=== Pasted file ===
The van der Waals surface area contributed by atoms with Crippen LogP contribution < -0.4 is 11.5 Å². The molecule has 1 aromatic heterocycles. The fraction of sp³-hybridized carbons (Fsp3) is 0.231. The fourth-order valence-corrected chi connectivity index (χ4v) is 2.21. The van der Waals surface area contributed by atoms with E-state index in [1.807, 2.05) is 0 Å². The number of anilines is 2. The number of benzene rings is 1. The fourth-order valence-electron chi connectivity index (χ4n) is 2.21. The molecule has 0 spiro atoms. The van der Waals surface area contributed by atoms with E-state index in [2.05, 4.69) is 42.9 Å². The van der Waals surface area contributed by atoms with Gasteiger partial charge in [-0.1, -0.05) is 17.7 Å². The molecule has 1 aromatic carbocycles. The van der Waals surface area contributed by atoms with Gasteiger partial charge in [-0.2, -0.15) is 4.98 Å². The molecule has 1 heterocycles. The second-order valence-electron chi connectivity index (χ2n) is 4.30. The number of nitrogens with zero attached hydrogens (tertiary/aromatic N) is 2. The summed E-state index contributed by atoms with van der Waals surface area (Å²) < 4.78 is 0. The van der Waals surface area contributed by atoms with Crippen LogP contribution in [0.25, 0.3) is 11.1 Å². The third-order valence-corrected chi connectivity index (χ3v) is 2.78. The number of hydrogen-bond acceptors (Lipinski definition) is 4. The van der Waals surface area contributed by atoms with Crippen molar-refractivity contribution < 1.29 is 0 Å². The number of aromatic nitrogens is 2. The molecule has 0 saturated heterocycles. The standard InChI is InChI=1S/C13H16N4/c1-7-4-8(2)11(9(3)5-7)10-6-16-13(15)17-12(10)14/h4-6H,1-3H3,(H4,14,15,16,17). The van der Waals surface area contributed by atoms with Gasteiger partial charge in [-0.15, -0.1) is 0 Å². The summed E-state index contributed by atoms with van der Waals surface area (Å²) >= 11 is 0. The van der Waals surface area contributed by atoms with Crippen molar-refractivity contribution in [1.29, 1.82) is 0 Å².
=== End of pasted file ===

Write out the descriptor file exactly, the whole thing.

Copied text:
The van der Waals surface area contributed by atoms with Crippen LogP contribution < -0.4 is 11.5 Å². The molecule has 1 aromatic heterocycles. The fraction of sp³-hybridized carbons (Fsp3) is 0.231. The fourth-order valence-corrected chi connectivity index (χ4v) is 2.21. The van der Waals surface area contributed by atoms with E-state index in [1.807, 2.05) is 0 Å². The number of anilines is 2. The number of benzene rings is 1. The fourth-order valence-electron chi connectivity index (χ4n) is 2.21. The molecule has 0 spiro atoms. The van der Waals surface area contributed by atoms with E-state index in [2.05, 4.69) is 42.9 Å². The van der Waals surface area contributed by atoms with Gasteiger partial charge in [-0.1, -0.05) is 17.7 Å². The molecule has 1 aromatic carbocycles. The van der Waals surface area contributed by atoms with Gasteiger partial charge in [-0.2, -0.15) is 4.98 Å². The molecule has 1 heterocycles. The second-order valence-electron chi connectivity index (χ2n) is 4.30. The number of nitrogens with zero attached hydrogens (tertiary/aromatic N) is 2. The summed E-state index contributed by atoms with van der Waals surface area (Å²) < 4.78 is 0. The van der Waals surface area contributed by atoms with Crippen LogP contribution in [0.25, 0.3) is 11.1 Å². The third-order valence-corrected chi connectivity index (χ3v) is 2.78. The number of hydrogen-bond acceptors (Lipinski definition) is 4. The van der Waals surface area contributed by atoms with Crippen molar-refractivity contribution < 1.29 is 0 Å². The number of aromatic nitrogens is 2. The molecule has 0 saturated heterocycles. The standard InChI is InChI=1S/C13H16N4/c1-7-4-8(2)11(9(3)5-7)10-6-16-13(15)17-12(10)14/h4-6H,1-3H3,(H4,14,15,16,17). The van der Waals surface area contributed by atoms with Gasteiger partial charge in [-0.15, -0.1) is 0 Å². The summed E-state index contributed by atoms with van der Waals surface area (Å²) >= 11 is 0. The van der Waals surface area contributed by atoms with Crippen molar-refractivity contribution in [1.29, 1.82) is 0 Å².